Why we don't use palm oil?

Palm oil is one of the most used vegetable oils in food industry but many people don't even know what it is, where it comes from and the damaging effect it has on animals, the ecosystems and our health.

Let's start by asking the question:

What is palm oil and where does it come form?

This controversial vegetable oil is made from the pulp of the fruit grown on the African oil palm tree. It has a high content of beta-carotene and saturated fats, so it is often used as a cheap vegetable oil in packaged products and in soap.

Palm oil is produced in Africa, Asia, North America and South America. However, 85% of palm oil sold is from Indonesia and Malaysia.

The oil is often found in products such as bread, ice cream, and other processed foods, as it is trans-fat free, as well as some cosmetics such as makeup and soap.

Is Palm Oil Bad for your Health?

Palm oil is a highly processed vegetable oil and food manufacturers often lean to it because of how cheap it is. 

Consumption of palm oil is associated with health risks or benefits, despite it being free of trans-fat. Just because palm oil is not as bad as trans fat doesn't make it a health food. According to Harvard nutrition experts, palm oil is clearly better than high–trans fat shortenings and probably a better choice than butter, but vegetable oils that are naturally liquid at room temperature should still be your first choice.

What effects does it have on our ecosystem?

The palm oil industry is causing significant problems for the environment, animals and people in the countries involved.

In order to grow enough oil palms to harvest oil easily, the industry clears large tracts of land. The "Say No to Palm Oil" campaign cites the horrible statistics like that "an area of ​​the size equivalent to 300 football fields in the rainforest is cleaned every hour to make way for the production of palm oil." I don't know if you've ever seen a soccer field, but they are quite massive. Cleaning 300 of them, every hour, demonstrates how devastating the palm oil industry is.


This means that the industry is contributing to massive deforestation and destroying habitats, leaving animals homeless. This affects our global biodiversity and destroys ecosystems.


While the industry destroys forests, native animals are also affected. These animals, like the orangutan, are injured, killed or forced to move elsewhere. Their habitat is destroyed, completely changing the way they live.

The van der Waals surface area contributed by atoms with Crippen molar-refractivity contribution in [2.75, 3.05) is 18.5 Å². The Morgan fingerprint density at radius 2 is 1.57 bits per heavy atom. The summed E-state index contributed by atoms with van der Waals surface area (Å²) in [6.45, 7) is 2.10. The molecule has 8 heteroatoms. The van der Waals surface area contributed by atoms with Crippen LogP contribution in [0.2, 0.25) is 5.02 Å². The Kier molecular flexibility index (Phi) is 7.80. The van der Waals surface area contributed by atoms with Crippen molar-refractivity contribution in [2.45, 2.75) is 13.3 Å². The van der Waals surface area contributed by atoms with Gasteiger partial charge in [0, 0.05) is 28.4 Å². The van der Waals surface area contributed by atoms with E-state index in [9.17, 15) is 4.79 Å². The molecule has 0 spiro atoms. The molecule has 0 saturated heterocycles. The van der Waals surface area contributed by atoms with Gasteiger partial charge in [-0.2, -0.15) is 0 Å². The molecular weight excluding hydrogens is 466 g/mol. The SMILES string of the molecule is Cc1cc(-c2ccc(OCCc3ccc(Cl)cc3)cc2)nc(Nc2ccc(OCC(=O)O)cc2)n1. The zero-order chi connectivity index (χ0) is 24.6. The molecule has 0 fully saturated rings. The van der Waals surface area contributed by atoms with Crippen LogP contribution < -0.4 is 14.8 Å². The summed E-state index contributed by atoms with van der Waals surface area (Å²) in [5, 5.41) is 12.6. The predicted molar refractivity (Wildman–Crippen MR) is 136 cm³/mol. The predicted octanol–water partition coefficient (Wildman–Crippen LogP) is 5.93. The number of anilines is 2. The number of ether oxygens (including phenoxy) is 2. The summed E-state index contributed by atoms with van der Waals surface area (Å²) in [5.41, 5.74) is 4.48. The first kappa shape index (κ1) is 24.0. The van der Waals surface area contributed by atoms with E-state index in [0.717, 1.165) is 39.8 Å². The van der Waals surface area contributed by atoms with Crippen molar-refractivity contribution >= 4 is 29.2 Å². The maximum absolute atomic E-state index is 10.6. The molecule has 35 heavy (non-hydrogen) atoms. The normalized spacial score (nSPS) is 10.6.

Clear land also means that humans have more access to these animals. Poachers and smugglers can easily find these animals and capture them because animals have nowhere to hide. Even people living in the area can now easily capture animals for food.

Unfortunately, the destruction does not stop there. The native people of the area also suffer the effects of the industry. The industry claims to bring jobs and development to the communities, but often what they do is exploit the local population.

To have access to enough land to grow oil palms, the industry has taken land from indigenous peoples, leaving them without a place where they can build their lives.


As the industry clears the jungle and takes over the local economy, many have no choice but to become plantation workers because there are simply no other jobs available. Like animals, their entire way of life has been interrupted by an industry that only seeks to make a profit, regardless of the local or global environment, the animals or the people involved.


Why don't we use palm oil?

We are a vegan and cruelty-free brand that advocates and cares for the environment. We are constantly looking for ways to improve.

The palm oil industry is harmful and does not respect the environment. Palm oil has contributed to the massive degradation of land, dead animals and exploited indigenous peoples.

The most sustainable solution is to raise awareness about these problems and avoid palm oil completely, so we see no reason to use this ingredient in our products.


Article by: Kelly Santaella adapted from Botanica Enjabonada


1 comment

  • Sufyanah Mahmoud

    You are quite right but I think sustainable palm oil still has a lot of importance

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